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ERIC Number: ED317992
Record Type: Non-Journal
Publication Date: 1990-Mar-23
Pages: 32
Abstractor: N/A
Reference Count: N/A
The Effect of Different Types of Knowledge on the Writing Process.
Smagorinsky, Peter
A study investigated the composing process to examine why different types of instruction have different effects on composing products. The study contrasted three treatments: (1) presenting students with models (the traditional method); (2) the general procedures approach stressing freethinking process; and (3) a method stressing task-specific procedures (a less published approach). Six typical students from each treatment contributed protocols for the study. The protocols were divided into two general segments: content and process. Content categories identified statements in which students generated the elements of a definition as taught in the instructional treatments. Students generated three main types of generalizations: criterion (rule that provides a contrast between members and non-members); attribute (attempted criterion that does not provide contrast; and incidental statements (statement about the topic). In addition to content statements, students indicated in their protocols various composing processes, including: Block (student expresses difficulty with definition task); Search (writers initiate a review of their knowledge); and Task Conception (writers refer to the assignment, instruction, or other factors that constrained or directed their writing. Results indicated that the one measurement by which all treatments improved was the support of criteria with contrasting examples, a skill essential to writing clear definitions. Students who showed the greatest improvement in all three areas were those who combined the study of models with Task Specific composing procedures. These students showed an understanding of definition construction by linking the elements of a definition purposefully. (Information accompanying 11 overheads is included.) (MG)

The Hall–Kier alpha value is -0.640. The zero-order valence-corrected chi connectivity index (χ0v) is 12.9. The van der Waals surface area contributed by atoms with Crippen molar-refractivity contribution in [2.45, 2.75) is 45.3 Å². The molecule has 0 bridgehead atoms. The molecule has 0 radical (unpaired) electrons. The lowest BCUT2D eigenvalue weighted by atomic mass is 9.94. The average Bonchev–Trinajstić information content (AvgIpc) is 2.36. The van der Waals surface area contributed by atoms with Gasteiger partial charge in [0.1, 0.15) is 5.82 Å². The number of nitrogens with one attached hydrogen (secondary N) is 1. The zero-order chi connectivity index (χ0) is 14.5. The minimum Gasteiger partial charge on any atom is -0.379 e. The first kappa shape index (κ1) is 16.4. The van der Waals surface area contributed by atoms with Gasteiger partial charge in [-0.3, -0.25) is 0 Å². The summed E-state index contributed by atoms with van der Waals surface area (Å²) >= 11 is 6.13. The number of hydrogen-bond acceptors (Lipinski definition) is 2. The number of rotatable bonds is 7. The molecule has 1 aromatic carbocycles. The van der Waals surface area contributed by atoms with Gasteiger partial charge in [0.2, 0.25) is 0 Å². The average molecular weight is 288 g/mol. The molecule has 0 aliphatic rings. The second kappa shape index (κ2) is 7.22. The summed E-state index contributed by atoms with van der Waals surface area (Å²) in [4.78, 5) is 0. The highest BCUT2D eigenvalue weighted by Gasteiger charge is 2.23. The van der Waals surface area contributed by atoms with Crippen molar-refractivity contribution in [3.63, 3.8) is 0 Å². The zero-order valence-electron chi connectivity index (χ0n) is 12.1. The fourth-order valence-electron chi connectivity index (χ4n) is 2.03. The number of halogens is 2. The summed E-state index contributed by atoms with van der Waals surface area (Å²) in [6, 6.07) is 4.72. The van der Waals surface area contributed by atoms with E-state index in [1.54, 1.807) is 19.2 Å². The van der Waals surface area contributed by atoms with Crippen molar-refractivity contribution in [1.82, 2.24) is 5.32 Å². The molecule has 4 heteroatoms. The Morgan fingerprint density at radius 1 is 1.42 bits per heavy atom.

Publication Type: Speeches/Meeting Papers; Reports - Research
Education Level: N/A
Audience: N/A
Language: English
Sponsor: N/A
Authoring Institution: N/A